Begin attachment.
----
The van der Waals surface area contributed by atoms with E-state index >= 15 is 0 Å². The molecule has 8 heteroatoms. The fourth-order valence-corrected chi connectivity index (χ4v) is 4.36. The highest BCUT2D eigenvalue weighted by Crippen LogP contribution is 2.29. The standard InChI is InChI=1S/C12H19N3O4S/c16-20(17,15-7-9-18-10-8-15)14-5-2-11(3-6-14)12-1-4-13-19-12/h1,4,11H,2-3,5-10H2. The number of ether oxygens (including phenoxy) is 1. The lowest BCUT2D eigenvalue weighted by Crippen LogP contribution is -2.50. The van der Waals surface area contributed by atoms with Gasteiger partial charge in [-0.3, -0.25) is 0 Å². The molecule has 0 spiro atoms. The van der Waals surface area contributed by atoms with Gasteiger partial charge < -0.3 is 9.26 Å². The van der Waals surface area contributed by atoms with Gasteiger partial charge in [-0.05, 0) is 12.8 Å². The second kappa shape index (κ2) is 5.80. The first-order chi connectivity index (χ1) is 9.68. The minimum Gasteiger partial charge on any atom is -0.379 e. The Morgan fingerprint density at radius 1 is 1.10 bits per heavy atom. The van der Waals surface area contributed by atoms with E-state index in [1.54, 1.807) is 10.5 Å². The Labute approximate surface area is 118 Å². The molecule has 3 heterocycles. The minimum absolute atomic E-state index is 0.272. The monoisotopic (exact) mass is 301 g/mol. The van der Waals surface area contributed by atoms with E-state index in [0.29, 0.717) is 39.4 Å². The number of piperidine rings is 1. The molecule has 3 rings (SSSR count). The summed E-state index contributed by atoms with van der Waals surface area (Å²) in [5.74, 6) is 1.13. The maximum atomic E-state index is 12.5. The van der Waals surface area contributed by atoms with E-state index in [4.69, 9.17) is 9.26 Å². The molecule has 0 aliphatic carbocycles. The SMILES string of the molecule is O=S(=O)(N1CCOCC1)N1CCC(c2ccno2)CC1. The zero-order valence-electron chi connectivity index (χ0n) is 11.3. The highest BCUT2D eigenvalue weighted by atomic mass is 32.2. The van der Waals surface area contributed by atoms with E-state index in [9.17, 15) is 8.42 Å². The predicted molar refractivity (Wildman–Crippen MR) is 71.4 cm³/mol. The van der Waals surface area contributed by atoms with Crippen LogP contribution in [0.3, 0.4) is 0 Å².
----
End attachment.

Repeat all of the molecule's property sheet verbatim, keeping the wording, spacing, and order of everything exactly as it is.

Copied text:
The van der Waals surface area contributed by atoms with E-state index >= 15 is 0 Å². The molecule has 8 heteroatoms. The fourth-order valence-corrected chi connectivity index (χ4v) is 4.36. The highest BCUT2D eigenvalue weighted by Crippen LogP contribution is 2.29. The standard InChI is InChI=1S/C12H19N3O4S/c16-20(17,15-7-9-18-10-8-15)14-5-2-11(3-6-14)12-1-4-13-19-12/h1,4,11H,2-3,5-10H2. The number of ether oxygens (including phenoxy) is 1. The lowest BCUT2D eigenvalue weighted by Crippen LogP contribution is -2.50. The van der Waals surface area contributed by atoms with Gasteiger partial charge in [-0.3, -0.25) is 0 Å². The molecule has 0 spiro atoms. The van der Waals surface area contributed by atoms with Gasteiger partial charge < -0.3 is 9.26 Å². The van der Waals surface area contributed by atoms with Gasteiger partial charge in [-0.05, 0) is 12.8 Å². The second kappa shape index (κ2) is 5.80. The first-order chi connectivity index (χ1) is 9.68. The minimum Gasteiger partial charge on any atom is -0.379 e. The Morgan fingerprint density at radius 1 is 1.10 bits per heavy atom. The van der Waals surface area contributed by atoms with E-state index in [1.54, 1.807) is 10.5 Å². The Labute approximate surface area is 118 Å². The molecule has 3 heterocycles. The minimum absolute atomic E-state index is 0.272. The monoisotopic (exact) mass is 301 g/mol. The van der Waals surface area contributed by atoms with E-state index in [0.29, 0.717) is 39.4 Å². The number of piperidine rings is 1. The molecule has 3 rings (SSSR count). The summed E-state index contributed by atoms with van der Waals surface area (Å²) in [5.74, 6) is 1.13. The maximum atomic E-state index is 12.5. The van der Waals surface area contributed by atoms with E-state index in [4.69, 9.17) is 9.26 Å². The molecule has 0 aliphatic carbocycles. The SMILES string of the molecule is O=S(=O)(N1CCOCC1)N1CCC(c2ccno2)CC1. The zero-order valence-electron chi connectivity index (χ0n) is 11.3. The highest BCUT2D eigenvalue weighted by atomic mass is 32.2. The van der Waals surface area contributed by atoms with E-state index in [9.17, 15) is 8.42 Å². The predicted molar refractivity (Wildman–Crippen MR) is 71.4 cm³/mol. The van der Waals surface area contributed by atoms with Crippen LogP contribution in [0.3, 0.4) is 0 Å².